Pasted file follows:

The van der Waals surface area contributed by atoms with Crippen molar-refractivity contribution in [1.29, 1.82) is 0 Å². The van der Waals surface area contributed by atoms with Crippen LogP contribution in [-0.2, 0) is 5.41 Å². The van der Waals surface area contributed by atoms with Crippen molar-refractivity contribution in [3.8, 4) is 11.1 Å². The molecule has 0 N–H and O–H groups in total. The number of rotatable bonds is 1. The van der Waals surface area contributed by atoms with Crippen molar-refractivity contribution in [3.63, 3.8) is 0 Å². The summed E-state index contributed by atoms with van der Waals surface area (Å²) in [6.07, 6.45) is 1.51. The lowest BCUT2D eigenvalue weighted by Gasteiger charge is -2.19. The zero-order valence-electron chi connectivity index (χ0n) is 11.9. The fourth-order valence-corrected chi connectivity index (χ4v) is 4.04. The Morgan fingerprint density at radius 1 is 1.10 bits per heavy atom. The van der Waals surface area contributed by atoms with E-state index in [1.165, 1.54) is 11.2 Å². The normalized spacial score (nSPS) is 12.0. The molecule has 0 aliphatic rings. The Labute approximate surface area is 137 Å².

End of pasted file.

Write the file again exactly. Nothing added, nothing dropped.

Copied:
The van der Waals surface area contributed by atoms with Crippen molar-refractivity contribution in [1.29, 1.82) is 0 Å². The van der Waals surface area contributed by atoms with Crippen LogP contribution in [-0.2, 0) is 5.41 Å². The van der Waals surface area contributed by atoms with Crippen molar-refractivity contribution in [3.8, 4) is 11.1 Å². The molecule has 0 N–H and O–H groups in total. The number of rotatable bonds is 1. The van der Waals surface area contributed by atoms with Crippen molar-refractivity contribution in [3.63, 3.8) is 0 Å². The summed E-state index contributed by atoms with van der Waals surface area (Å²) in [6.07, 6.45) is 1.51. The lowest BCUT2D eigenvalue weighted by Gasteiger charge is -2.19. The zero-order valence-electron chi connectivity index (χ0n) is 11.9. The fourth-order valence-corrected chi connectivity index (χ4v) is 4.04. The Morgan fingerprint density at radius 1 is 1.10 bits per heavy atom. The van der Waals surface area contributed by atoms with E-state index in [1.165, 1.54) is 11.2 Å². The normalized spacial score (nSPS) is 12.0. The molecule has 0 aliphatic rings. The Labute approximate surface area is 137 Å².